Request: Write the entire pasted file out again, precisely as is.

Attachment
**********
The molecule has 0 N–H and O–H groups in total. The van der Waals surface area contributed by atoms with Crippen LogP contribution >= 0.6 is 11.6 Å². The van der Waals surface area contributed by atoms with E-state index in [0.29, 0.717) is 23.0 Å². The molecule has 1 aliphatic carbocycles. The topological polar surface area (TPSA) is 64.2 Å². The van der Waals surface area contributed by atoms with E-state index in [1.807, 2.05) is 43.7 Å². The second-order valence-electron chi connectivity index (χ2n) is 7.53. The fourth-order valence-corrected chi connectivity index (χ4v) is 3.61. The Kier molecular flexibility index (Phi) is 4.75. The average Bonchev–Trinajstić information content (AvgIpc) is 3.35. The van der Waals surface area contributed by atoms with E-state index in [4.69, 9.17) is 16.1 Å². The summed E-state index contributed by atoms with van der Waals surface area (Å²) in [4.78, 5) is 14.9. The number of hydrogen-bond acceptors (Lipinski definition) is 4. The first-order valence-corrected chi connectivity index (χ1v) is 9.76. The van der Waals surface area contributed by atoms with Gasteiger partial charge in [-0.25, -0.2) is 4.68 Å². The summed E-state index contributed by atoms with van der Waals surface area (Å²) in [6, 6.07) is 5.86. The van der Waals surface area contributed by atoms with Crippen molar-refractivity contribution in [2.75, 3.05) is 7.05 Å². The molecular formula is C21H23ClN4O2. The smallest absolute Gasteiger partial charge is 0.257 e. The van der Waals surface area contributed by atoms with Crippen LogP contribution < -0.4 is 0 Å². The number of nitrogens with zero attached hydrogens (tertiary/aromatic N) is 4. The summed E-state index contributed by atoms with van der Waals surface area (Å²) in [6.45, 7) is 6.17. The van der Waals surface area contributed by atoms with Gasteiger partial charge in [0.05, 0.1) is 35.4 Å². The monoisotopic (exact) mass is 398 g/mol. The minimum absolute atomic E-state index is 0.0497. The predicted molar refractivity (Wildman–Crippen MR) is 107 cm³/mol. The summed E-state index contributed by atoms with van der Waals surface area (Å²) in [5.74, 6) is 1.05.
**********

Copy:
The molecule has 0 N–H and O–H groups in total. The van der Waals surface area contributed by atoms with Crippen LogP contribution >= 0.6 is 11.6 Å². The van der Waals surface area contributed by atoms with E-state index in [0.29, 0.717) is 23.0 Å². The molecule has 1 aliphatic carbocycles. The topological polar surface area (TPSA) is 64.2 Å². The van der Waals surface area contributed by atoms with E-state index in [1.807, 2.05) is 43.7 Å². The second-order valence-electron chi connectivity index (χ2n) is 7.53. The fourth-order valence-corrected chi connectivity index (χ4v) is 3.61. The Kier molecular flexibility index (Phi) is 4.75. The average Bonchev–Trinajstić information content (AvgIpc) is 3.35. The van der Waals surface area contributed by atoms with E-state index in [4.69, 9.17) is 16.1 Å². The summed E-state index contributed by atoms with van der Waals surface area (Å²) in [4.78, 5) is 14.9. The number of hydrogen-bond acceptors (Lipinski definition) is 4. The first-order valence-corrected chi connectivity index (χ1v) is 9.76. The van der Waals surface area contributed by atoms with Gasteiger partial charge in [-0.25, -0.2) is 4.68 Å². The summed E-state index contributed by atoms with van der Waals surface area (Å²) in [6, 6.07) is 5.86. The van der Waals surface area contributed by atoms with Crippen molar-refractivity contribution in [2.75, 3.05) is 7.05 Å². The molecular formula is C21H23ClN4O2. The smallest absolute Gasteiger partial charge is 0.257 e. The van der Waals surface area contributed by atoms with Crippen LogP contribution < -0.4 is 0 Å². The number of nitrogens with zero attached hydrogens (tertiary/aromatic N) is 4. The summed E-state index contributed by atoms with van der Waals surface area (Å²) in [6.45, 7) is 6.17. The van der Waals surface area contributed by atoms with Gasteiger partial charge in [0.05, 0.1) is 35.4 Å². The monoisotopic (exact) mass is 398 g/mol. The minimum absolute atomic E-state index is 0.0497. The predicted molar refractivity (Wildman–Crippen MR) is 107 cm³/mol. The summed E-state index contributed by atoms with van der Waals surface area (Å²) in [5.74, 6) is 1.05.